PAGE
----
Previously in Picket Fences…
Connie has been weaseling her way into Angela’s comfortable Benicia life and threatening to out her past to her friends and loved ones. Connie learned about the upcoming F.A.C.T. fundraiser and has been scheming a plot around the event. Meanwhile, Payton and Xavier have just escaped a harrowing experience involving nefarious men who are also interested in the F.A.C.T. fundraiser.
As the sun kisses the beautiful waves of the Benicia bay signaling the start of a new day, Angela is awakened by the sun’s rays hitting her face and feeling Bruce close to her. “If all mornings could start like this,” she thinks to herself, but she knows this feeling wouldn’t last; she had been summoned to meet with Connie this morning via text last night. She would find out Connie’s intentions for the fundraiser and, knowing Connie, it had to be something fiendish.
Angela is not the only one in the Wingate home with anxiety; Payton is still trying to put the pieces together from last night without having much to go on. He looks forward to lunch with Xavier to process the events of last night. Payton picks up the phone to call Xavier and after a series of attempts, Payton sends a text that reads, “please don’t flake on me.” He takes a second to soak in the sun coming through the window before heading to the shower.
Angela arrives at Connie’s home, a house she remembers well. Angela gives Mark Chambers, her colleague and friend, a call. “I’m going to be a little late…I have an errand to run,” she says, trying to hide the stress in her voice. As Angela walks up the path to the door, she can feel the anxiety in her body; she takes a brief pause and a breath before ringing the bell. She knows it’s game time and that her opponent is unscrupulous; she’s willing to deploy any weapon at her disposal. Angela rings the bell and only a few seconds pass before she can see Connie through the custom stained-glass door.
“I’m so glad you could make it… and on time. I’d expect nothing less,” Connie says, letting Angela in like a spider trapping a fly. “I hope you like what I’ve done to the place. We’re going to be out on the terrace.” Angela hears the door close behind her. “Here we go,” she thinks to herself. Hearing a news report on the TV in the background about a fire beginning to swell nearby, she can’t help but think, “How fitting, I’ve just walked into hell.” The two women have a seat at the table. “Would you like something drink?” Connie asks, smiling. “Just tell me why I’m here, why you’re here,” Angela says, getting irritated. “I have come up with a way for you to pay back all the money you stole from me in Chicago.” Connie says as she hands her a list of names she invited to attend the fundraiser. “I think you will be pleased with the projected amount donated to F.A.C.T., minus… my commission,” she smiles, crossing her legs and taking a sip from her glass of iced tea. Reading the list, Angela notices an unsettling pattern. “These are criminals from our old client list,” Angela states. “You’ve created what looks like a criminal convention.” “You could call it that… I prefer to say I’m creating a dynamic and diverse networking space for like-minded individuals… And now that Madalyn has asked me to be part of the board, the money is going to roll in,” Connie boasts. In shock, Angela replies, “On the board… you’re joking. When did you two become such good friends?” Angela fires back with confusion. “Really Angela, you should nurture your friendships,” Connie replies.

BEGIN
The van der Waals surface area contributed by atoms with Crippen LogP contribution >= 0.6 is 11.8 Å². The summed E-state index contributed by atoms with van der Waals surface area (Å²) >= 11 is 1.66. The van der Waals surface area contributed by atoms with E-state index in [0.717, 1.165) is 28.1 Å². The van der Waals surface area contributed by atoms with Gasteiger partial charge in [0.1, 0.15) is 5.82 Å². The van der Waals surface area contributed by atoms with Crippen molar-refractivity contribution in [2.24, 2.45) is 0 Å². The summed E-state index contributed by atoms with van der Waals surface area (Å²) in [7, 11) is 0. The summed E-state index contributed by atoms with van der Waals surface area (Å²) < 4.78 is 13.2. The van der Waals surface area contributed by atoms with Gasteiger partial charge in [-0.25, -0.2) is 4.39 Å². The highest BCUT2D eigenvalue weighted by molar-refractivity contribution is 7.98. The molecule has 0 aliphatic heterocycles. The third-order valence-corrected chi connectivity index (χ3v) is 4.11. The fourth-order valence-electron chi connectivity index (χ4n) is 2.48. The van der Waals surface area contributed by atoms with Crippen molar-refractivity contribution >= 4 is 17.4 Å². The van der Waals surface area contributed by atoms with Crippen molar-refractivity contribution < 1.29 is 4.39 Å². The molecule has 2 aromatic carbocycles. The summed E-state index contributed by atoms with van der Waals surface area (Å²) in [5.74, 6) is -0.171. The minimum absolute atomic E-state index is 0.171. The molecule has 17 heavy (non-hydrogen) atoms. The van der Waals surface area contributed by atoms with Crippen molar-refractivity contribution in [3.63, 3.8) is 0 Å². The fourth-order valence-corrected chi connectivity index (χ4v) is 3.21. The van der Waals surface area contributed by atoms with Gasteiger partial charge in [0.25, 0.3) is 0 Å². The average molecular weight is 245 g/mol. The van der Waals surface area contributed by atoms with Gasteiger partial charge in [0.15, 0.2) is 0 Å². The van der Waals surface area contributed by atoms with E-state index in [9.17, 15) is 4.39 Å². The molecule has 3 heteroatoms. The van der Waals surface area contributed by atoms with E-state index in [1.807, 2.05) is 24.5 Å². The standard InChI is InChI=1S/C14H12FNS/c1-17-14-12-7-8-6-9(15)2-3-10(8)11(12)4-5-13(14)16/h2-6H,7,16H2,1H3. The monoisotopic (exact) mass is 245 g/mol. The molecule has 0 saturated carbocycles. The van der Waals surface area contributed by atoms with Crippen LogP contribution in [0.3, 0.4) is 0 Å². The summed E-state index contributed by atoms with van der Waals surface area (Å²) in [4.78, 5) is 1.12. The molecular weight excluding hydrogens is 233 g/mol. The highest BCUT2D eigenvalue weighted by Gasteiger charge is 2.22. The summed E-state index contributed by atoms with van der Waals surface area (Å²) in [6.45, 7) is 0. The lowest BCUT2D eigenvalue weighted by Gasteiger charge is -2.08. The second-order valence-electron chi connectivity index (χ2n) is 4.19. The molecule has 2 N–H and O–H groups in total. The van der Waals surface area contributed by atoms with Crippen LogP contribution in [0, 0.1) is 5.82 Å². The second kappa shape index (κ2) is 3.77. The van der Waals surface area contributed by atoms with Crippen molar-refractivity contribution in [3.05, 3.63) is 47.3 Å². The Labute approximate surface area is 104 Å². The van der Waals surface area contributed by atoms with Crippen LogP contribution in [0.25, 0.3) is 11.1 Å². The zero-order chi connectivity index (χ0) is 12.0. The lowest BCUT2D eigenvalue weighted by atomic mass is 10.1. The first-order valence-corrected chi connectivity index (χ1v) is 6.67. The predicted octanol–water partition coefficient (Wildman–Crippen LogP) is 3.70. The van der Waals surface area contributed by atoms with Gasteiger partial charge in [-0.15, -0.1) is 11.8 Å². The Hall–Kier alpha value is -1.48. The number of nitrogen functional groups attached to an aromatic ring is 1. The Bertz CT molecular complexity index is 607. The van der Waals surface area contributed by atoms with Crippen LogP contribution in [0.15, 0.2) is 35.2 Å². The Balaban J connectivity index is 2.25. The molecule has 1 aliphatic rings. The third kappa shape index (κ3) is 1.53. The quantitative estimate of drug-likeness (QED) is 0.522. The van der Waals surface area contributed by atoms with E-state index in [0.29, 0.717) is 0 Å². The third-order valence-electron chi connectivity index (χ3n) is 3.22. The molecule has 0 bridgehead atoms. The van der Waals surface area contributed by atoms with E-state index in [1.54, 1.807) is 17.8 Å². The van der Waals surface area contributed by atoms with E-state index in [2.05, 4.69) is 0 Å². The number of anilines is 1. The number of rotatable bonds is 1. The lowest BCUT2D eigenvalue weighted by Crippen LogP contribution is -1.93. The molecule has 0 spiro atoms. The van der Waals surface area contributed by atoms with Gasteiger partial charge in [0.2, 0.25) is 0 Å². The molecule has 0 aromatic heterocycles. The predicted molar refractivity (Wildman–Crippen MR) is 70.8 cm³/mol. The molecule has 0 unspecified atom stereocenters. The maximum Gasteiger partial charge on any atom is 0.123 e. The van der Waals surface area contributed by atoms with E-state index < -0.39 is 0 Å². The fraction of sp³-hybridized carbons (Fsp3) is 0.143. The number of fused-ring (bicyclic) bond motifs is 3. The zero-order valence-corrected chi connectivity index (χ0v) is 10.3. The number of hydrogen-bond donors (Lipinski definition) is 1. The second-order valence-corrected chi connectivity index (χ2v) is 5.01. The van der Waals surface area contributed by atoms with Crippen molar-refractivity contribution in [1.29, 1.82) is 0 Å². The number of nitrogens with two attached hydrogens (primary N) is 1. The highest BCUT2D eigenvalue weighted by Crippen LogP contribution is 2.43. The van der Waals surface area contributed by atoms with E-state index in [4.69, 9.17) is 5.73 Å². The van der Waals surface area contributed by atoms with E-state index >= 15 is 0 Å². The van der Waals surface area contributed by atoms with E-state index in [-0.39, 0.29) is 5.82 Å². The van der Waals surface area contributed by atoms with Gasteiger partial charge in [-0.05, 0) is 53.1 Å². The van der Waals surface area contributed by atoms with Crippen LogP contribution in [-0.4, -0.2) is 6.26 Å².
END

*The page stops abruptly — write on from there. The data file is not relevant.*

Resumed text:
Angela glares at Connie; if looks could kill, Connie would be dead on the spot. “How do you plan to explain to the board why you have these people paying $20K per table when that’s more than the event has ever made in a single night? How does this plan of yours even work?” Angela asks. “It’s quite simple. The frequent attendees to this event will give their regular donation as usual, the people on my list will give me $20K, ten of which I’ll keep, while the other ten goes to F.A.C.T. The beauty of it is, no one will question money since it’s going to hungry children,” Connie says looking at the view and basking in the glory of her great plan. “And exactly how do we explain this, Connie? How do we explain the influx of this money? Tell me.” Connie stands up and Angela follows suit. “Not my problem, that’s for you to figure out. Now, I think it is time for you to get to work,” Connie says. “Look, we are not talking about pawns in a chess game or any of the lives you use as currency in the running of your own life. We are talking about Benicia; good people that don’t want any trouble, and what you’re planning could do real damage,” Angela says in one breath. “Then perhaps you need to look in the mirror, this started with you,” Connie states in a serious tone. Taking a pause and a breath, Connie continues, “You owe me… you left me holding the bag in Chicago then cut and ran because you suddenly grew a moral connection and couldn’t take nature of our business anymore. And you used my money to do it! And that money had strings.” The two women stand looking face to face, each knowing this will not end well. “Like I said, it’s time for you to leave. I’ll let you find your way to the door,” Connie says, adding with a smirk, “After all, I’m sure you’re familiar with this house.”